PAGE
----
This upcoming Sunday, over 100,000 people are expected to converge on New York City for the People’s Climate March. My colleague Rebecca Leber has explained that the “real goal” of the march, taking place two days before a United Nations climate summit, is “to show that climate action is a populist movement.” The following diagram depicts how the participants in the march will be organized:
The march’s story, embedded here in the sequence of participants (starting at the front of the diagram’s arrow), begins with the argument that the people most vulnerable to fossil-fueled global warming—“frontline” communities and youth—can lead the way to a solution. In most stories on global warming, indigenous and frontline communities, such as migrants, farmworkers, and survivors of climate disasters, are victims who at best deserve recompense. Similarly, youth are generally portrayed as the passive victims of the decisions made by today’s powerful. (As President Obama told Georgetown University students in 2013, “I refuse to condemn your generation and future generations to a planet that’s beyond fixing.”) The People’s Climate March asserts that by being on the “frontlines of crisis,” the people most personally impacted by the cost of global warming have the greatest ability to lead us in another direction.
In my experience as a climate advocate, I’ve found this to be truer than what most might expect. For example, Bangladeshis are generally portrayed as some of the greatest victims of global warming, with an entire country under threat from rising seas. Yet they—unlike the Western world—have a society of over 100 million people that is resilient to the storms and floods that sweep over the nation every monsoon season. We talk about how wonderful it would be to get to ask a time traveler about what it’s like to live in the future—see, for example, the plot of the Back to the Future movies. But with frontline communities, we have that opportunity. They are living in everyone’s future.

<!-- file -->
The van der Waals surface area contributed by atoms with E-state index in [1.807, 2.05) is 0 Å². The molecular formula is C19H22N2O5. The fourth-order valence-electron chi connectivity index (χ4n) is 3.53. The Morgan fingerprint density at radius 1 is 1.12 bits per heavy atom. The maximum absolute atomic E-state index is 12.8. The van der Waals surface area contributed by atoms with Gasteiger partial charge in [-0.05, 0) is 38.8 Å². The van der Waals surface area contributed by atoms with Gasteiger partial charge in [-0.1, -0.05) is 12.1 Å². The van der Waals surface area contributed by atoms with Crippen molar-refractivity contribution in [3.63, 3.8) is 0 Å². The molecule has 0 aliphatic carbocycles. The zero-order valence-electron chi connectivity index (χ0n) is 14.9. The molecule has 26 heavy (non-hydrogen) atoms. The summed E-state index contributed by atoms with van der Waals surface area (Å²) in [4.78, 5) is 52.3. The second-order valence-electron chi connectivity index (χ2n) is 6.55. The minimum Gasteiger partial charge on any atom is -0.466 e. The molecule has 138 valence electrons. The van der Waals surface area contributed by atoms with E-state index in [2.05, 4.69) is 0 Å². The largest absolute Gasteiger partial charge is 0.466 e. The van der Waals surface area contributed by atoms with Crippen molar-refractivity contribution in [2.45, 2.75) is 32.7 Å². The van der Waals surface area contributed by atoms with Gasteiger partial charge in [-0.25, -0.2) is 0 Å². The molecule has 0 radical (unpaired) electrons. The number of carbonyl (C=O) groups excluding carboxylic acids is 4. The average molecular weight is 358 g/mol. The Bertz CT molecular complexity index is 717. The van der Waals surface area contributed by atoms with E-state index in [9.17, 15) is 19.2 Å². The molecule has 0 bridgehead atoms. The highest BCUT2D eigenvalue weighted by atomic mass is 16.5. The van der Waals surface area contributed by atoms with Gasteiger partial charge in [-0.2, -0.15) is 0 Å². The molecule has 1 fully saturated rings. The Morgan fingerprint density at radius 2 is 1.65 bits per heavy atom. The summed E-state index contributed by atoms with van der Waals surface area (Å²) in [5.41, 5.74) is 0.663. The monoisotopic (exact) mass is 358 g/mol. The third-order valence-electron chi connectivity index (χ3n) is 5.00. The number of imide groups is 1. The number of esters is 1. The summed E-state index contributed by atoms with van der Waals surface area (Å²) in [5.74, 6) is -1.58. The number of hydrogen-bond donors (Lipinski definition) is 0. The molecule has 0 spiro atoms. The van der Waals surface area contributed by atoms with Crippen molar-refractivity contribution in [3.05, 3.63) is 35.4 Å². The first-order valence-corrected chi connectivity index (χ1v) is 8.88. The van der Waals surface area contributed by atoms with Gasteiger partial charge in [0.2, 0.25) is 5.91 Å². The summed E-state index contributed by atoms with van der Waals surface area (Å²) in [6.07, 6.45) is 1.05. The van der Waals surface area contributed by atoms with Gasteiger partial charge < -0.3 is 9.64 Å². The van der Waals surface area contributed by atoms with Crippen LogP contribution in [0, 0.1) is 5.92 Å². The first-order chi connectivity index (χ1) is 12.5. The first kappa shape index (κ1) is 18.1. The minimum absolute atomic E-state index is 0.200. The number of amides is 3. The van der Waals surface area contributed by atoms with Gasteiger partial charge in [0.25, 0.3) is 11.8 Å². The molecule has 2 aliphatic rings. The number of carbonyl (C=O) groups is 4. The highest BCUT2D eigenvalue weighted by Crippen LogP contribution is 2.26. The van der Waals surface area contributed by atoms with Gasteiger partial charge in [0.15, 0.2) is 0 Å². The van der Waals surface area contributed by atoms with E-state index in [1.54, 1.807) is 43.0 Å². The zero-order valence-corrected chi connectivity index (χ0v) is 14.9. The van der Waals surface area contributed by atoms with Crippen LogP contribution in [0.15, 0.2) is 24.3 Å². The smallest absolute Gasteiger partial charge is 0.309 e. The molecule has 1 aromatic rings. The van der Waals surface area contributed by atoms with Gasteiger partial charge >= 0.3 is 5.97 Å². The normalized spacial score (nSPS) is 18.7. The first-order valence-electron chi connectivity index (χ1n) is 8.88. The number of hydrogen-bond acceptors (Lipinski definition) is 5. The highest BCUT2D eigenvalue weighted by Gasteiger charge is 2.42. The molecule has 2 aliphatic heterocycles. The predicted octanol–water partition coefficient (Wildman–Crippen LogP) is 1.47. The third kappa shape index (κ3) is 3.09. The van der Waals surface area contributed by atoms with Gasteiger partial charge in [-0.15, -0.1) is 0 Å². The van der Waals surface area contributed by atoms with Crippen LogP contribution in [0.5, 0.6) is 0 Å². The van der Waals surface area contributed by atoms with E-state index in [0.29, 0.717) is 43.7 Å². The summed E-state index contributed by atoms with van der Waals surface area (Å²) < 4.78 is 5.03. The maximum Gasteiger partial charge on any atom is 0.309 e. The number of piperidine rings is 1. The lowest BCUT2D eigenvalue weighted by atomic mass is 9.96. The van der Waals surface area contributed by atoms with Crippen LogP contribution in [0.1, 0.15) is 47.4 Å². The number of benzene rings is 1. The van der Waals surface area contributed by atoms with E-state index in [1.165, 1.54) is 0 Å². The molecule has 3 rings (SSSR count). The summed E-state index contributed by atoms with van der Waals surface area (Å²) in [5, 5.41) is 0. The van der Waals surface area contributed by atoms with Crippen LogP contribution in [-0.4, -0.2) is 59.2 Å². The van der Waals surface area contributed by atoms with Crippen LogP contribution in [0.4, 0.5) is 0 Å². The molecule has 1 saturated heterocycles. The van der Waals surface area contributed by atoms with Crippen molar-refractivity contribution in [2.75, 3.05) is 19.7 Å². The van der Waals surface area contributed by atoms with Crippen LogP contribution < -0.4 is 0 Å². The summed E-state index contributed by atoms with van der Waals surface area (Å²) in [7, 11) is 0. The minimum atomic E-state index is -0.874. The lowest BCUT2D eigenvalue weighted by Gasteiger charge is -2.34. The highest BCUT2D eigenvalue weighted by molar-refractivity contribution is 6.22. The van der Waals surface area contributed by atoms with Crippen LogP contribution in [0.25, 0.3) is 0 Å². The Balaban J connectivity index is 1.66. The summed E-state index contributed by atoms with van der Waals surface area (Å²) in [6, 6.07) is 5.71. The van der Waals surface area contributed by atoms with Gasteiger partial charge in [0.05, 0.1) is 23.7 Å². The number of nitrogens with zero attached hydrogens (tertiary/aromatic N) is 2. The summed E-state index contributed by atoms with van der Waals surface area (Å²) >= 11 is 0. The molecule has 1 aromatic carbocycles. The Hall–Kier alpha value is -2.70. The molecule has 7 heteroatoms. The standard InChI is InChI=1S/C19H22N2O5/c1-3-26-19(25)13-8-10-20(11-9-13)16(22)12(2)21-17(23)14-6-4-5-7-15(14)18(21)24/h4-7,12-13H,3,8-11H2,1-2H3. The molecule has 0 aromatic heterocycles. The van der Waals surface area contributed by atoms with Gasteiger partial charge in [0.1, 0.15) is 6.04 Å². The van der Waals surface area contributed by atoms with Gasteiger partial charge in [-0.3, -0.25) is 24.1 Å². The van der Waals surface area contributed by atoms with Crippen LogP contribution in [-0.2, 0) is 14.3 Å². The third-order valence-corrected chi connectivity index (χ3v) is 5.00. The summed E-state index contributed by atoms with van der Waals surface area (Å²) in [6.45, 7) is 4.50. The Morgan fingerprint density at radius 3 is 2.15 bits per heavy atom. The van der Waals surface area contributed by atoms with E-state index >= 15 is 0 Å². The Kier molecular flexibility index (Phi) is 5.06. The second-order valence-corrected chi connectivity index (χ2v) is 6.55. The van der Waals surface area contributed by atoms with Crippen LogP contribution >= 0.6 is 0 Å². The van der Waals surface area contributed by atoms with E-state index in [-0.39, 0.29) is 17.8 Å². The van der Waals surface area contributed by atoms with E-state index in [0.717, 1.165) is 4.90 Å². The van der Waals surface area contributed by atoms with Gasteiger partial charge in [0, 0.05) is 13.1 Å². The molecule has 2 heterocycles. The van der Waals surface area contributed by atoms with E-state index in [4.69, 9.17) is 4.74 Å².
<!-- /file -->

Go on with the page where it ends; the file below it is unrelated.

The march “narrative,” as it were, has a sharp transition from the initial focus on building the future with youth, labor, and green development to accountability for the fossil-fuel industry and global warming deniers.
Moving through the diagram, it’s interesting to see “environmentalists” represented as a bloc, grouped with scientists and interfaith marchers in the “Debate Is Over” contingent. By definition, everyone participating in the People’s Climate March is an environmentalist, in the sense of being concerned about how our actions affect the health of our planet. But it is certainly the case that culturally and structurally “environmentalists” in the United States are a particular subgroup, sharing signifiers of race, wealth, and lifestyle. Although the communities who face the worst air and water pollution in the United States are mostly rural or urban, poor, black, and Hispanic, the nation’s powerful environmental organizations have a predominantly affluent, white, suburban membership. Having the frontline communities lead the march is a step toward what the “new climate movement” has professed as a goal. (The scientists, for their part, are gathering before the march at the Hayden Planetarium at the Museum of Natural History, which is under criticism for having carbon financier David Koch, a global-warming denier who opposed Sandy relief, on its board.)
The march’s narrative concludes with the slogan “To change everything, it takes everyone!” This is in part a nod to Naomi Klein’s new book, This Changes Everything, which posits that global warming not only represents an existential threat to humanity but also an unavoidable choice between the unregulated capitalism that is producing the threat and better pathways for global society.
Having the march’s logistical diagram portrayed as a narrative is pretty fascinating. And raises the question: Will people watching from Rockefeller Center perceive the story, such as it is? Or will only the streaming mass of humanity, mobilized to stop our headlong rush toward destruction and to build a healthier future, register it in their minds?